Born Too Late (SST, 1986)
This is the Holy Grail, right here. When Wino joined the band for their third album Born Too Late, Saint Vitus really took it to the next level. Of course, the title track is an all-time classic, while “Dying Inside” is a truly gripping tale of addiction, a song that makes you feel bad about that next beer (or at least it does for me). In true Vitus fashion, we only get six songs here spanning roughly 35 minutes, but there’s been a seismic shift in mood and atmosphere from their first two albums. This is not a happy, positive record, that’s for sure!
As with every Vitus record to date, this one starts off with some squealing guitar antics from Dave Chandler, albeit for just a brief moment before that punishing riff kicks in. Wino’s not as wild as Reagers in the vocal department, but his bitter sneer fits these lyrics like a glove. “Born Too Late” is a pretty simplistic tune, though its message rings true; not a rallying cry, but rather a dismissive shrug, something that many a teenage outsider could relate to. I’ll never be like you—and I’m proud to say so.
“Clear Windowpane” is the only sub five-minute song on here, but it’s not a blazing thrasher like “White Stallions.” More of a bad drug trip, really, the grinding guitars and ominously pounding drums throwing off your sense of balance and adding to the tripped-out lyrics (“Purple dragons, smoke with me/I have friends only I can see”). But tis just a prelude to one of the greatest addiction anthems you’ll hear in doom. There’s nothing glamorous about “Dying Inside” –like the title track, it’s slow, sparse and menacing, the twisted Chandler riffs serving as a soapbox for Wino to warn us of the evils of alcohol. This isn’t some Reefer Madness silliness, either; these words are all too real, perhaps a little personal. Wino sure speaks to his audience, though. Many a heavy-drinking headbanger can relate to this one, including yours truly.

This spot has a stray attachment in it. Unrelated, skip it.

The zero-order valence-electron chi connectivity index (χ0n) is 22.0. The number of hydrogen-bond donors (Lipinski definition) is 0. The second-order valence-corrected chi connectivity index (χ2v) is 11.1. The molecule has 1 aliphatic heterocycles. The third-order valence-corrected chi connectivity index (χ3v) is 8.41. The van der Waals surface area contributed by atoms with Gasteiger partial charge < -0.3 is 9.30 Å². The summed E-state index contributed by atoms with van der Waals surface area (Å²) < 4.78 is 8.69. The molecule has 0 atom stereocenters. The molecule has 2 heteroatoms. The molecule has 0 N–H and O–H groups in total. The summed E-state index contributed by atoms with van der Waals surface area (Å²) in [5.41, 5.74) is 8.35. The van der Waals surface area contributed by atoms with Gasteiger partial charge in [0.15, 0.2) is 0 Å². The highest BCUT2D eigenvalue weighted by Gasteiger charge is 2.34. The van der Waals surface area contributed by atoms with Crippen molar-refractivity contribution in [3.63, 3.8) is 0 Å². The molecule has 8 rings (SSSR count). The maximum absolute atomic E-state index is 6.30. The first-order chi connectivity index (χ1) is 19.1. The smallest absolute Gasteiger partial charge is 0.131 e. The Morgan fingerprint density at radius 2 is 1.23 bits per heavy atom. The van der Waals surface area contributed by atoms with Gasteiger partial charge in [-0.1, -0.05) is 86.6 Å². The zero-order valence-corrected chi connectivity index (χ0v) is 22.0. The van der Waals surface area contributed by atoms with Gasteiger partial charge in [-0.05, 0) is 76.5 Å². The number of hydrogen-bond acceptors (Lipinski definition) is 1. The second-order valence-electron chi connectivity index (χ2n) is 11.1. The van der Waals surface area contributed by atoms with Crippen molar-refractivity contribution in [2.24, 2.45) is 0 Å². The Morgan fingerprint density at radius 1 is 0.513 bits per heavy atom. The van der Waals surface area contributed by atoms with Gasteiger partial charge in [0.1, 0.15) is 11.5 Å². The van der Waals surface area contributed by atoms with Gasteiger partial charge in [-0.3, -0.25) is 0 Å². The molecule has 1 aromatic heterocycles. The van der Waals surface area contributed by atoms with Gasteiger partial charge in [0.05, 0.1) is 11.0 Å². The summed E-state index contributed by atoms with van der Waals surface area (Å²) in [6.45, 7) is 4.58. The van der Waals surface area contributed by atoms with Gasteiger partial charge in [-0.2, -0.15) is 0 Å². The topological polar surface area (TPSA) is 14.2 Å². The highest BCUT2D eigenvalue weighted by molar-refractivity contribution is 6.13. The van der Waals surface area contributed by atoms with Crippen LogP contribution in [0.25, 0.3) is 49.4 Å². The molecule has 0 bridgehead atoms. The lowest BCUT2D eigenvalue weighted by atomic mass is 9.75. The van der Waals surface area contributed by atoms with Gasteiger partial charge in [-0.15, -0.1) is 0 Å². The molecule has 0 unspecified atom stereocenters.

“H.A.A.G.” picks things up on Side B, with a slightly-less-slow thumping backbeat, and cheesy-evil lyrics somewhat akin to “Pray for the (M)asses”. Still, if taken at face value, it’s about going to Hell and all that; definitely not a happy place. When they slow things down about halfway through, you almost feel a chill. Eerie, really eerie. The bass-and-drums intro to “The Lost Feeling” also gives off a feeling of uneasiness, Wino’s whispered vocals sounding like that evil voice inside your head on this tale of mental illness. This tune makes Megadeth’s “Sweating Bullets” sound like a nursery rhyme, let’s put it that way.
“The War Starter” is almost the antithesis to Hallow’s Victim’s “War is Our Destiny.” Although tackling the topic of war in similar lyrical fashion, this album-closer is a slow-mo slice of downtrodden doom, as opposed to the faster-paced anthem that opened the previous record. Not a sing-along song by any stretch, but one that makes you sit down and listen, just like the rest of ‘em. Although there are but six songs on here tackling a variety of lyrical themes, they’re pretty much all depressing: from not fitting in to addiction, mental illness and the inevitability of war, Born Too Late paints a pretty bleak picture, just the way doom metal should.